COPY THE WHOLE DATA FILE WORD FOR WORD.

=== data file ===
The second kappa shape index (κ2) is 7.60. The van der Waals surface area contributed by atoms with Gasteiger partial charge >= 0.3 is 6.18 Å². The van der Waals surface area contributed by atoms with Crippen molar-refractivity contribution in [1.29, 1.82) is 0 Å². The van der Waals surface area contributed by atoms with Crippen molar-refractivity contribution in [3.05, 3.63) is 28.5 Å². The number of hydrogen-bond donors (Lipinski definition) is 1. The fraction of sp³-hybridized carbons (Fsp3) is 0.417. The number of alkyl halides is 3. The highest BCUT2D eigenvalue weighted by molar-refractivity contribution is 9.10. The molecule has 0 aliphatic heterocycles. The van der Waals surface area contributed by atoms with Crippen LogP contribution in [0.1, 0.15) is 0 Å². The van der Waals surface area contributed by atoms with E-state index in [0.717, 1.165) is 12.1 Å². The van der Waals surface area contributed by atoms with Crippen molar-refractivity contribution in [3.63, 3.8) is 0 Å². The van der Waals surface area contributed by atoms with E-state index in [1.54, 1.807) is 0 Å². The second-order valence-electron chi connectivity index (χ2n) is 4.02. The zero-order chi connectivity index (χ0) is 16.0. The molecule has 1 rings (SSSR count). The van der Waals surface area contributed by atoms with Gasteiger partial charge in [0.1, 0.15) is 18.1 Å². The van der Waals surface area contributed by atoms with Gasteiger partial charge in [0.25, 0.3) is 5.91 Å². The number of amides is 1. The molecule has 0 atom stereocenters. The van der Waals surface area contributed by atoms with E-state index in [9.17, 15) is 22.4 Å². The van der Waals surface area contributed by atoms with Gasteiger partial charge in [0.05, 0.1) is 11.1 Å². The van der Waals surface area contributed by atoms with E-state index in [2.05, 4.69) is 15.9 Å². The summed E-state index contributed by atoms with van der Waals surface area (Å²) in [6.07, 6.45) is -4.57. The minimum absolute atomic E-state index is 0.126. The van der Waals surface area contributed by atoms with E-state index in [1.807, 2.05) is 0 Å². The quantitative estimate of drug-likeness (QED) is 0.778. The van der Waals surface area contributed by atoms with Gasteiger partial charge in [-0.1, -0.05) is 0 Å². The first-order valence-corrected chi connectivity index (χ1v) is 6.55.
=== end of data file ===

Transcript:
The second kappa shape index (κ2) is 7.60. The van der Waals surface area contributed by atoms with Gasteiger partial charge >= 0.3 is 6.18 Å². The van der Waals surface area contributed by atoms with Crippen molar-refractivity contribution in [1.29, 1.82) is 0 Å². The van der Waals surface area contributed by atoms with Crippen molar-refractivity contribution in [3.05, 3.63) is 28.5 Å². The number of hydrogen-bond donors (Lipinski definition) is 1. The fraction of sp³-hybridized carbons (Fsp3) is 0.417. The number of alkyl halides is 3. The highest BCUT2D eigenvalue weighted by molar-refractivity contribution is 9.10. The molecule has 0 aliphatic heterocycles. The van der Waals surface area contributed by atoms with Crippen LogP contribution in [0.1, 0.15) is 0 Å². The van der Waals surface area contributed by atoms with E-state index in [0.717, 1.165) is 12.1 Å². The van der Waals surface area contributed by atoms with Crippen molar-refractivity contribution in [3.63, 3.8) is 0 Å². The van der Waals surface area contributed by atoms with E-state index in [1.54, 1.807) is 0 Å². The second-order valence-electron chi connectivity index (χ2n) is 4.02. The zero-order chi connectivity index (χ0) is 16.0. The molecule has 1 rings (SSSR count). The van der Waals surface area contributed by atoms with Gasteiger partial charge in [0.1, 0.15) is 18.1 Å². The van der Waals surface area contributed by atoms with Gasteiger partial charge in [0.25, 0.3) is 5.91 Å². The number of amides is 1. The molecule has 0 atom stereocenters. The van der Waals surface area contributed by atoms with E-state index in [9.17, 15) is 22.4 Å². The van der Waals surface area contributed by atoms with Gasteiger partial charge in [0.05, 0.1) is 11.1 Å². The van der Waals surface area contributed by atoms with E-state index in [2.05, 4.69) is 15.9 Å². The summed E-state index contributed by atoms with van der Waals surface area (Å²) in [6.07, 6.45) is -4.57. The minimum absolute atomic E-state index is 0.126. The van der Waals surface area contributed by atoms with E-state index in [1.807, 2.05) is 0 Å². The quantitative estimate of drug-likeness (QED) is 0.778. The van der Waals surface area contributed by atoms with Gasteiger partial charge in [-0.1, -0.05) is 0 Å². The first-order valence-corrected chi connectivity index (χ1v) is 6.55.